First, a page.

MeSH Terms: A Kinase Anchor Proteins, Biomarkers, Cell Cycle Proteins, Cell Line, Centrosome, Cytoskeletal Proteins, Humans, Imaging, Three-Dimensional, Intracellular Signaling Peptides and Proteins, Luminescent Proteins, Microscopy, Electron, Transmission, Microtubule-Associated Proteins, Microtubule-Organizing Center, Models, Molecular, Nerve Tissue Proteins, Peptide Fragments, Phosphoproteins, Protein Interaction Domains and Motifs, Protein Interaction Mapping, Protein Multimerization, Proteomics, RNA Interference, Recombinant Fusion Proteins, Recombinant Proteins, Two-Hybrid System Techniques
Show Abstract · Added April 3, 2018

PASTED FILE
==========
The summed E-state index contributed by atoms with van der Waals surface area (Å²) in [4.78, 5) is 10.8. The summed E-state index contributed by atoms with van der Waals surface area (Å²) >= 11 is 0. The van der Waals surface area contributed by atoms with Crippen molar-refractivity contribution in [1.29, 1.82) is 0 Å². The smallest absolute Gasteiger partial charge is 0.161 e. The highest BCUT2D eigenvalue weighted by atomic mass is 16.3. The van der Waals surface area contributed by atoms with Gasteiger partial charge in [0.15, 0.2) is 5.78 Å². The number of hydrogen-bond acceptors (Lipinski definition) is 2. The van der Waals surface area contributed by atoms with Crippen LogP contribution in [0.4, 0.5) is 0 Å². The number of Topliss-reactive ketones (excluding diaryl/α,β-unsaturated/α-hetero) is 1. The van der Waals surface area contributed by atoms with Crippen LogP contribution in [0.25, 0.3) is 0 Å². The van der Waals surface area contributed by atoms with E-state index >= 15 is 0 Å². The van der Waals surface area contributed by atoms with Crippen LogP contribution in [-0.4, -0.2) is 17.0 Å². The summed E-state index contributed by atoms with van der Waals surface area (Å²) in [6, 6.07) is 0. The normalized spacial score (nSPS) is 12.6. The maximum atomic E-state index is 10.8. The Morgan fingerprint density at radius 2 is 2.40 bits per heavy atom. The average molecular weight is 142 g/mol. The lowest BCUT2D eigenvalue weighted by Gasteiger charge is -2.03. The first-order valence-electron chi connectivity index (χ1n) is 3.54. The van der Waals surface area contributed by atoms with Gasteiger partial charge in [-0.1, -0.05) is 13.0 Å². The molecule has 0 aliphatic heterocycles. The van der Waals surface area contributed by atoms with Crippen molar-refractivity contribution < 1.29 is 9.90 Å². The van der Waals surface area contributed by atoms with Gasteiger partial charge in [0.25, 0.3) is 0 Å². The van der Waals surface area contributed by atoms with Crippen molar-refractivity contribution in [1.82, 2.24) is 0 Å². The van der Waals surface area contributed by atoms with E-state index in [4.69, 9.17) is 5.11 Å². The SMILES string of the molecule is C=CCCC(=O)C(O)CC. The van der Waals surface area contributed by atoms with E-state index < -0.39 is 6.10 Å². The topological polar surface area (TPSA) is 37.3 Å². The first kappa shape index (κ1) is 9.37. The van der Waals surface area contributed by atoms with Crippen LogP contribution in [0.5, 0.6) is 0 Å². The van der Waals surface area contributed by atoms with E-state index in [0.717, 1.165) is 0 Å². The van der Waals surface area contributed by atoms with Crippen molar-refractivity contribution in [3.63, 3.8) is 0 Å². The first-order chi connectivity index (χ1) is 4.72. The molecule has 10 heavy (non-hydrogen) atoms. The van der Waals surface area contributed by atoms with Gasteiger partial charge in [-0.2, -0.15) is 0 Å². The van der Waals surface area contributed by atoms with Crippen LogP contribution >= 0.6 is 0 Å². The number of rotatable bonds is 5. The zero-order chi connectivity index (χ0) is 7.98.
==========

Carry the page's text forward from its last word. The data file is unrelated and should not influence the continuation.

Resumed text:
Microtubules in animal cells assemble (nucleate) from both the centrosome and the cis-Golgi cisternae. A-kinase anchor protein 350 kDa (AKAP350A, also called AKAP450/CG-NAP/AKAP9) is a large scaffolding protein located at both the centrosome and Golgi apparatus. Previous findings have suggested that AKAP350 is important for microtubule dynamics at both locations, but how this scaffolding protein assembles microtubule nucleation machinery is unclear. Here, we found that overexpression of the C-terminal third of AKAP350A, enhanced GFP-AKAP350A(2691-3907), induces the formation of multiple microtubule-nucleation centers (MTNCs). Nevertheless, these induced MTNCs lacked "true" centriole proteins, such as Cep135. Mapping analysis with AKAP350A truncations demonstrated that AKAP350A contains discrete regions responsible for promoting or inhibiting the formation of multiple MTNCs. Moreover, GFP-AKAP350A(2691-3907) recruited several pericentriolar proteins to MTNCs, including γ-tubulin, pericentrin, Cep68, Cep170, and Cdk5RAP2. Proteomic analysis indicated that Cdk5RAP2 and Cep170 both interact with the microtubule nucleation-promoting region of AKAP350A, whereas Cep68 interacts with the distal C-terminal AKAP350A region. Yeast two-hybrid assays established a direct interaction of Cep170 with AKAP350A. Super-resolution and deconvolution microscopy analyses were performed to define the association of AKAP350A with centrosomes, and these studies disclosed that AKAP350A spans the bridge between centrioles, co-localizing with rootletin and Cep68 in the linker region. siRNA-mediated depletion of AKAP350A caused displacement of both Cep68 and Cep170 from the centrosome. These results suggest that AKAP350A acts as a scaffold for factors involved in microtubule nucleation at the centrosome and coordinates the assembly of protein complexes associating with the intercentriolar bridge.